To further study the effect of catalyst feed rate on product properties, the peroxide catalyst feed rate was set at 1.4 wt. %, and the feeds of polypropylene, maleic anhydride and peroxide were continued, as above, as was the nitrogen gas flow, to stabilize the reaction conditions and the product output and 20-minute samples were again taken.

The peroxide catalyst feed rate was then adjusted to 0.6 wt. %, and 20-minute samples were taken.

To further test the effect of peroxide feed rate on product properties, the peroxide feed rate was changed to 0.3 wt. % and the feeds of polypropylene, maleic anhydride and peroxide catalyst were continued, as was the nitrogen gas flow, to obtain steady state 20-minute samples of modified polypropylene, as above. Then, the extruder was purged with nitrogen gas flow while feeding pure propylene homopolymer while the peroxide and maleic anhydride feeds were turned off to effect shutdown of the process.

Analyses of the product samples of the maleic anhydride-modified statistical polypropylene polymer are summarized below in Table 1.

Example 2

The ZSK-53 extruder of Example 1 and the figure was used to graft maleic anhydride to a prolypylene/ethylene impact copolymer (Quantum PP-1510 resin) having a target ethylene content of about 11.5 to about 12.7 wt. %, preferably about 12.2 wt. % and having an initial (ungrafted) target MFR of about 0.4 to about 1.3 g/10 min.

The reactor was warmed up and purged with nitrogen gas flow, a polypropylene homopolymer (Quantum PP-8000-GK resin) was driven through the reactor and maleic anhydride and peroxide feed rates were set, as in Example 1, and the polypropylene impact copolymer feed was introduced at a rate of 50 lb/hr.

Samples were taken before and after adjusting the peroxide feed rate to obtain different samples as in Example 1. The polypropylene feed was changed to propylene homopolymer with nitrogen gas flow while the maleic anhydride and peroxide catalyst feeds were shut off, and the process was shut down as above. Analyses of the samples taken from Examples 1 and 2 are set forth below in Table 1.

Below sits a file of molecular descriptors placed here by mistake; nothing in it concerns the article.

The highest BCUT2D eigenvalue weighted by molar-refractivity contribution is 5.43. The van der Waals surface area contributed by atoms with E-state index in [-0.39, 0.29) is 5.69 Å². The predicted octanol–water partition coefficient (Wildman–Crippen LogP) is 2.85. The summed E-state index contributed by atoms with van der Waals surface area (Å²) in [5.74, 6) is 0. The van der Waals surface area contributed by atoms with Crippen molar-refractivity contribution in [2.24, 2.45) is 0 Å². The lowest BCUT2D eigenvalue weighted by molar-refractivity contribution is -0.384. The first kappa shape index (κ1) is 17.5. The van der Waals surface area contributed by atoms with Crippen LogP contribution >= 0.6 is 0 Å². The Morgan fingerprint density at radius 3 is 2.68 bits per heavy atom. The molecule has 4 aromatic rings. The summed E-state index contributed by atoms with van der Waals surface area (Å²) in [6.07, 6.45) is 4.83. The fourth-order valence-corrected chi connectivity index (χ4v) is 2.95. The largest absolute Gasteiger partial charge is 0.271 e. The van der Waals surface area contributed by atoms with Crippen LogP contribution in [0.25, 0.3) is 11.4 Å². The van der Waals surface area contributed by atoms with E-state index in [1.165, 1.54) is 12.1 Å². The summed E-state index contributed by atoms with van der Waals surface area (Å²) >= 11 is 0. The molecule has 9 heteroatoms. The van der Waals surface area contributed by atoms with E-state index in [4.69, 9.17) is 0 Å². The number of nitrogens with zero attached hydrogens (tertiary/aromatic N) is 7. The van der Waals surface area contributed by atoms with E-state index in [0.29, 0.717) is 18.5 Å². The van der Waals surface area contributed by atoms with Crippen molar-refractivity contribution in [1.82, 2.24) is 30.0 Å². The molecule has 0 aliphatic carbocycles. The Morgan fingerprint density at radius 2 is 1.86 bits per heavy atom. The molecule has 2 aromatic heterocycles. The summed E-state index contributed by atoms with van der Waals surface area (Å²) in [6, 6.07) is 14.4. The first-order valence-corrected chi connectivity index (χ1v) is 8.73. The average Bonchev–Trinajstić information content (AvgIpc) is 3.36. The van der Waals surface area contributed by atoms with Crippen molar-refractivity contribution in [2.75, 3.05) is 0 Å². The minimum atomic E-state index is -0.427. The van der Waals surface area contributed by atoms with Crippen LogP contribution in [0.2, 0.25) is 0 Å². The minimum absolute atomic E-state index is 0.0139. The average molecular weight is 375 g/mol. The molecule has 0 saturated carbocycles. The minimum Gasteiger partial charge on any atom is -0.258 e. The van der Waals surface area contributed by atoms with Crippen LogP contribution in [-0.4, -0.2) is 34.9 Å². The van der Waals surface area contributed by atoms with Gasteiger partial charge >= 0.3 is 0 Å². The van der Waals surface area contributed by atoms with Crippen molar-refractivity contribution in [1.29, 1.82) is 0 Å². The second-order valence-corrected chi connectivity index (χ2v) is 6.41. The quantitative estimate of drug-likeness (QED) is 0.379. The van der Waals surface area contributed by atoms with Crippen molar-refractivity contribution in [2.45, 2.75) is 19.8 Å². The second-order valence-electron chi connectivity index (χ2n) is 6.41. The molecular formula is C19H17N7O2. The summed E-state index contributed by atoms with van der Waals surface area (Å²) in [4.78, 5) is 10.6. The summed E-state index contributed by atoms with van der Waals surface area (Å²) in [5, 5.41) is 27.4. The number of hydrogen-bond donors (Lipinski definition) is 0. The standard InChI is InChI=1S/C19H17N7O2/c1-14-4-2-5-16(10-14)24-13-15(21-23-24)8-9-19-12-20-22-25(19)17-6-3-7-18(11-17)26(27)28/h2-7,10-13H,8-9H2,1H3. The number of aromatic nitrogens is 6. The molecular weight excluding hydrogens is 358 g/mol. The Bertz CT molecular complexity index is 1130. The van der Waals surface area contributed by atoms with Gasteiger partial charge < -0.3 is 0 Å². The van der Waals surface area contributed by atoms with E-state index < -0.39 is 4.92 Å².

TABLE 1__________________________________________________________________________CHARACTERISTICS OF GRAFTED POLYPROPYLENE COMPOSITIONS          Wt. %              PRODUCT                     PRODUCT PRODUCT                                    GRAFTED***SAMPLE FEED    DTBP              MMI*   MFR**   MAH (wt. %)                                    MAH (wt. %)__________________________________________________________________________Example 1A (Control)  Homopolymer          1.0 14.75  1977    1.755  1.15B      Statistical          1.0 4.14   555     1.80   1.14C      Statistical          1.40              5.06   678     2.37   1.26D      Statistical          1.76              7.33   982     2.60   1.26E      Statistical          0.64              1.2    161     1.52   1.31F      Statistical          0.32              0.34    46     1.15   0.66G (Control)  Homopolymer          1.0 12.0   1608    1.75   1.03Example 2H (Control)  Homopolymer          1.0 13.34  1788    1.81   1.21I      Impact  1.0 2.72   364     2.02   1.81J      Impact  1.4 2.97   398     2.28   2.00K      Impact  1.8 3.18   426     2.30   1.74L      Impact  0.6 1.33   178     2.35   1.59M      Impact  0.3 0.21    28     1.81   1.37__________________________________________________________________________ *MMI = Modified melt index measured at 190° C., and a 0.03 inch capillary. **MFR (ASTM D1238, Condition L) Calculated = 134 MMI + 0.4267 ***MAH content was measured after laboratory extractin using MEK (methyl ethyl ketone) as an extraction liquid. Polymer samples were dissolved in MEK at 50° C. and precipitated in water. The MAH content of dry polymer was then measured using FTIR techniques.

The results of Example 1 show that if homopolymer polypropylene is used as an ungrafted feed to be grafted under certain process conditions, the resulting calculated MFR would be in the range of about 1600 to about 2000 g/10 min. By using a statistical ethylene-propylene copolymer as the ungrafted feed material at identical process conditions, the resulting calculated MFR was reduced to 555 g/10 min.